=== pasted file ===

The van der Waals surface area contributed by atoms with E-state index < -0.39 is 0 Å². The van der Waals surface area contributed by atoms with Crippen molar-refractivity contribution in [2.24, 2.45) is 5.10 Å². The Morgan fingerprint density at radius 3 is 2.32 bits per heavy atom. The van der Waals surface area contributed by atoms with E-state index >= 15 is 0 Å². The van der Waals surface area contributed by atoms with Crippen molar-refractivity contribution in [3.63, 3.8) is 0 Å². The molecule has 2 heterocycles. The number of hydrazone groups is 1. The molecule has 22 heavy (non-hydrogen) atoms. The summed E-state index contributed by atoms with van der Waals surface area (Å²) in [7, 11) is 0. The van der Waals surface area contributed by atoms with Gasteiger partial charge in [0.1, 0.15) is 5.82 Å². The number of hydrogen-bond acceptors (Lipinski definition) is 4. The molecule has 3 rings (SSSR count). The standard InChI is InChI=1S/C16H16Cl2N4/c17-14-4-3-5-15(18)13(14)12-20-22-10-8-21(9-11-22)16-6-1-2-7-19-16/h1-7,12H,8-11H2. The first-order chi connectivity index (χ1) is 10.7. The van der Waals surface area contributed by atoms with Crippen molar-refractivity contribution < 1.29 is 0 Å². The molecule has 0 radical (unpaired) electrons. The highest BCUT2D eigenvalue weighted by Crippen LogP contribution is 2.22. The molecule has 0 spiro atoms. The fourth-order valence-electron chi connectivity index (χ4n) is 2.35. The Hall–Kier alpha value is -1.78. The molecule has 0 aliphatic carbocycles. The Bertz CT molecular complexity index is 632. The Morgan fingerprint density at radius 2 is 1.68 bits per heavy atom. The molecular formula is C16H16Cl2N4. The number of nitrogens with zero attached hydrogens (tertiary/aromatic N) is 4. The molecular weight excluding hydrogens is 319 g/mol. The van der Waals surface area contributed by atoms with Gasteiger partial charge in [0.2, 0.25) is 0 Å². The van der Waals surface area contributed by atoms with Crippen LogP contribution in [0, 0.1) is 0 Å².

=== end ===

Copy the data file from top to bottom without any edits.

The van der Waals surface area contributed by atoms with E-state index < -0.39 is 0 Å². The van der Waals surface area contributed by atoms with Crippen molar-refractivity contribution in [2.24, 2.45) is 5.10 Å². The Morgan fingerprint density at radius 3 is 2.32 bits per heavy atom. The van der Waals surface area contributed by atoms with E-state index >= 15 is 0 Å². The van der Waals surface area contributed by atoms with Crippen molar-refractivity contribution in [3.63, 3.8) is 0 Å². The molecule has 2 heterocycles. The number of hydrazone groups is 1. The molecule has 22 heavy (non-hydrogen) atoms. The summed E-state index contributed by atoms with van der Waals surface area (Å²) in [7, 11) is 0. The van der Waals surface area contributed by atoms with Gasteiger partial charge in [0.1, 0.15) is 5.82 Å². The number of hydrogen-bond acceptors (Lipinski definition) is 4. The molecule has 3 rings (SSSR count). The standard InChI is InChI=1S/C16H16Cl2N4/c17-14-4-3-5-15(18)13(14)12-20-22-10-8-21(9-11-22)16-6-1-2-7-19-16/h1-7,12H,8-11H2. The first-order chi connectivity index (χ1) is 10.7. The van der Waals surface area contributed by atoms with Crippen molar-refractivity contribution < 1.29 is 0 Å². The molecule has 0 radical (unpaired) electrons. The highest BCUT2D eigenvalue weighted by Crippen LogP contribution is 2.22. The molecule has 0 spiro atoms. The fourth-order valence-electron chi connectivity index (χ4n) is 2.35. The Hall–Kier alpha value is -1.78. The molecule has 0 aliphatic carbocycles. The Bertz CT molecular complexity index is 632. The Morgan fingerprint density at radius 2 is 1.68 bits per heavy atom. The molecular formula is C16H16Cl2N4. The number of nitrogens with zero attached hydrogens (tertiary/aromatic N) is 4. The molecular weight excluding hydrogens is 319 g/mol. The van der Waals surface area contributed by atoms with Gasteiger partial charge in [0.2, 0.25) is 0 Å². The van der Waals surface area contributed by atoms with Crippen LogP contribution in [0, 0.1) is 0 Å².